We all know them, triggers mentioned in reviews so we are aware of them in case there are things present we might not be able to cope with. Some view these as necessary, others claim them to be spoilers and rather not know them. This had me wondering what makes a subject a trigger and is it always a case of “yup, I’m avoiding this book!” or isn’t it?
First off, I’d like to start by saying that I’m not someone who really looks at the triggers in a book. I won’t look up reviews to see if there are triggers at all, even less so to check if there are things I should be cautious about. Why? Simply because I know I can handle the subjects that might be a bit harder for me to cope with.
I do, however, realize that the mentioning of alcohol consumption in a way that makes it look okay to drink in order to cope with life is something I can get mad about. I’m looking at you, James: Witch-Hunter. But that is a personal thing that others often overlook and even more often don’t even count as a trigger since it doesn’t automatically equal alcoholism.
Since you’ve now concluded alcoholism is one of the subjects I relate to in a personal way, I can tell you this also includes narcissism, fat-shaming, bullying, abuse and rape. I’ve had personal dealings with all these things, but that doesn’t push me to avoid the subjects at all. On the contrary. I even dare say that it makes me more intrigued in novels covering those topics.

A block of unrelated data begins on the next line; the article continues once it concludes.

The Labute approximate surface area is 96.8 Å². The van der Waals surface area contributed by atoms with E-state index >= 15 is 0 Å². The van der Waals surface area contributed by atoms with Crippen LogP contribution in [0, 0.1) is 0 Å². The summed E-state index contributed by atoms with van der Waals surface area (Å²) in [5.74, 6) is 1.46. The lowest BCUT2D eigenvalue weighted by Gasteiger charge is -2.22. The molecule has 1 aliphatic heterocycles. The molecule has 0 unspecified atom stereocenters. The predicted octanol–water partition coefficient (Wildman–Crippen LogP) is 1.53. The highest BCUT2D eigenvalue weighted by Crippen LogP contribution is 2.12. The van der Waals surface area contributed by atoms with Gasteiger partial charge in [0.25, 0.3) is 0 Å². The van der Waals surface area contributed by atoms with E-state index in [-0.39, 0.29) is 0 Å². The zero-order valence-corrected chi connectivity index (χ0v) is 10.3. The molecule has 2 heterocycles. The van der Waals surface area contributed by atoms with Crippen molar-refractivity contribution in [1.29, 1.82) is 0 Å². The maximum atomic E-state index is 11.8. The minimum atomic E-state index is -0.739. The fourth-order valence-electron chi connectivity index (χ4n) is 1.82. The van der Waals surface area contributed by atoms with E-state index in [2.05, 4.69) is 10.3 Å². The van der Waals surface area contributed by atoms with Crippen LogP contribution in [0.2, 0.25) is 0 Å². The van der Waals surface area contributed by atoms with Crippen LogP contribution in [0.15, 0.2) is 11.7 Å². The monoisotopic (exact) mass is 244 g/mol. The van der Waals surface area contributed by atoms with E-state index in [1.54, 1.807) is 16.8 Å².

Seeing those things mentioned in reviews as triggers tempts me to add the book to my TBR pretty much every single time, unless I can deduce that the representation isn’t well-executed. Then I won’t even bother because it’d only get me mad.
Does that mean I view those triggers as spoilers? Sometimes. If one of the triggers mentioned pretty much answers what happened according to the synopsis, I’ll consider it a spoiler. I don’t want the stating of triggers to immediately reveal the plot of a book.
I can see others wouldn’t agree with me on that point. I realize and understand that having triggers mentioned is simply necessary for a lot of people, but I also wonder whether their reading experience is impacted by this. It doesn’t matter if you relate to a trigger in any way. Even if you don’t, it can still count as spoiler-ish and that makes me curious.
Do they still enjoy the book as much as they would’ve? Do they realize they know up front what’s going to happen at a certain point? Do they get frustrated over it, even though they know they need to take triggers into account?
What are triggers you are wary of? Are there any triggers that make you want to pick up a book even more? Triggers that make you go “NOPE” all the way? Or are you simply not bothered by them at all?